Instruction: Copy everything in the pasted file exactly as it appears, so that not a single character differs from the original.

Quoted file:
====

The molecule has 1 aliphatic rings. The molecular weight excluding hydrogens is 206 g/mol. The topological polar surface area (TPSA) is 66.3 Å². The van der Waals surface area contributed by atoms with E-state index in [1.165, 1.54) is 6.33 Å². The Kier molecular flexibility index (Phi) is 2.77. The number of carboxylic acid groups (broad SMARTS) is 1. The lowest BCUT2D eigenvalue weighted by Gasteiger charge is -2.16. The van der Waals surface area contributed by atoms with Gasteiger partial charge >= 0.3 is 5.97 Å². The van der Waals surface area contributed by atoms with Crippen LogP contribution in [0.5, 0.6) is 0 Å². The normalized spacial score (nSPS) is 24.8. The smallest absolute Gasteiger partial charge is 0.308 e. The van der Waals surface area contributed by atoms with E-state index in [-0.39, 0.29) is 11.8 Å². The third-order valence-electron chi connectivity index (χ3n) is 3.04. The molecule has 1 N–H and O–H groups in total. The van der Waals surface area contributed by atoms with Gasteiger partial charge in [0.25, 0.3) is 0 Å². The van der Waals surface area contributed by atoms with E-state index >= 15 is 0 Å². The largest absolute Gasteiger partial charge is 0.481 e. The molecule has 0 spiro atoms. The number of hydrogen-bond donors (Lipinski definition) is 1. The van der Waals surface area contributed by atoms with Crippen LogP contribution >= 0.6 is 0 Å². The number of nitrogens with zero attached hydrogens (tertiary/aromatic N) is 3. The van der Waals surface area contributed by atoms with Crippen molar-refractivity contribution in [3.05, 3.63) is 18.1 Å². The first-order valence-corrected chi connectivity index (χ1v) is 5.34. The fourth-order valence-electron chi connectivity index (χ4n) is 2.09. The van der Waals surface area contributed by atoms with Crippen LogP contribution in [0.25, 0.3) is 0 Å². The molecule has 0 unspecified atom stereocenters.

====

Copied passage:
The molecule has 1 aliphatic rings. The molecular weight excluding hydrogens is 206 g/mol. The topological polar surface area (TPSA) is 66.3 Å². The van der Waals surface area contributed by atoms with E-state index in [1.165, 1.54) is 6.33 Å². The Kier molecular flexibility index (Phi) is 2.77. The number of carboxylic acid groups (broad SMARTS) is 1. The lowest BCUT2D eigenvalue weighted by Gasteiger charge is -2.16. The van der Waals surface area contributed by atoms with Gasteiger partial charge >= 0.3 is 5.97 Å². The van der Waals surface area contributed by atoms with Crippen LogP contribution in [0.5, 0.6) is 0 Å². The normalized spacial score (nSPS) is 24.8. The smallest absolute Gasteiger partial charge is 0.308 e. The van der Waals surface area contributed by atoms with E-state index in [-0.39, 0.29) is 11.8 Å². The third-order valence-electron chi connectivity index (χ3n) is 3.04. The molecule has 1 N–H and O–H groups in total. The van der Waals surface area contributed by atoms with Gasteiger partial charge in [0.25, 0.3) is 0 Å². The van der Waals surface area contributed by atoms with E-state index >= 15 is 0 Å². The largest absolute Gasteiger partial charge is 0.481 e. The molecule has 0 spiro atoms. The number of hydrogen-bond donors (Lipinski definition) is 1. The van der Waals surface area contributed by atoms with Crippen LogP contribution >= 0.6 is 0 Å². The number of nitrogens with zero attached hydrogens (tertiary/aromatic N) is 3. The van der Waals surface area contributed by atoms with Crippen molar-refractivity contribution in [3.05, 3.63) is 18.1 Å². The first-order valence-corrected chi connectivity index (χ1v) is 5.34. The fourth-order valence-electron chi connectivity index (χ4n) is 2.09. The van der Waals surface area contributed by atoms with Crippen LogP contribution in [0.25, 0.3) is 0 Å². The molecule has 0 unspecified atom stereocenters.